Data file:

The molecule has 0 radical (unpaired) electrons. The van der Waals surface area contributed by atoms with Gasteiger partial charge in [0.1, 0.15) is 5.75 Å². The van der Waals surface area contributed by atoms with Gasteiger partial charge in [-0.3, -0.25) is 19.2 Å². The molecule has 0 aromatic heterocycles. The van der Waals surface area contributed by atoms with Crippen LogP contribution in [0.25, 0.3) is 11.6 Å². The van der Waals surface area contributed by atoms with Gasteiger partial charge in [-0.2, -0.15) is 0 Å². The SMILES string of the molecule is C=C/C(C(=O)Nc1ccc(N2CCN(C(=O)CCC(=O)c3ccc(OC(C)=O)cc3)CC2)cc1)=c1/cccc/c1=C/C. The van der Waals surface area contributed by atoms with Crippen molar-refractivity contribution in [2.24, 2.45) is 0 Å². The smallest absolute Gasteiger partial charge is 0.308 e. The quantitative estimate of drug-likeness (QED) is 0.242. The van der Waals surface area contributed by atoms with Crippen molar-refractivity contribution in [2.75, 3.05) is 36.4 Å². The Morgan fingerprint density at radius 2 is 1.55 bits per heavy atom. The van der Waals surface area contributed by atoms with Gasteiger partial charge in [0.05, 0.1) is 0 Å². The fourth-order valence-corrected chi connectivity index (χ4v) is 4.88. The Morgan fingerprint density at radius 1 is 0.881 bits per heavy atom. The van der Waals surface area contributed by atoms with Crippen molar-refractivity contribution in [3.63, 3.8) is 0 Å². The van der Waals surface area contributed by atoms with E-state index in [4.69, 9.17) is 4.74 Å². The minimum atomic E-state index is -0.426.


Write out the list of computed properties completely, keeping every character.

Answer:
The molecule has 0 radical (unpaired) electrons. The van der Waals surface area contributed by atoms with Gasteiger partial charge in [0.1, 0.15) is 5.75 Å². The van der Waals surface area contributed by atoms with Gasteiger partial charge in [-0.3, -0.25) is 19.2 Å². The molecule has 0 aromatic heterocycles. The van der Waals surface area contributed by atoms with Crippen LogP contribution in [0.25, 0.3) is 11.6 Å². The van der Waals surface area contributed by atoms with Gasteiger partial charge in [-0.2, -0.15) is 0 Å². The SMILES string of the molecule is C=C/C(C(=O)Nc1ccc(N2CCN(C(=O)CCC(=O)c3ccc(OC(C)=O)cc3)CC2)cc1)=c1/cccc/c1=C/C. The van der Waals surface area contributed by atoms with Crippen molar-refractivity contribution in [2.24, 2.45) is 0 Å². The smallest absolute Gasteiger partial charge is 0.308 e. The quantitative estimate of drug-likeness (QED) is 0.242. The van der Waals surface area contributed by atoms with Crippen molar-refractivity contribution in [2.75, 3.05) is 36.4 Å². The Morgan fingerprint density at radius 2 is 1.55 bits per heavy atom. The van der Waals surface area contributed by atoms with Gasteiger partial charge in [0.05, 0.1) is 0 Å². The fourth-order valence-corrected chi connectivity index (χ4v) is 4.88. The Morgan fingerprint density at radius 1 is 0.881 bits per heavy atom. The van der Waals surface area contributed by atoms with Crippen molar-refractivity contribution in [3.63, 3.8) is 0 Å². The van der Waals surface area contributed by atoms with E-state index in [4.69, 9.17) is 4.74 Å². The minimum atomic E-state index is -0.426.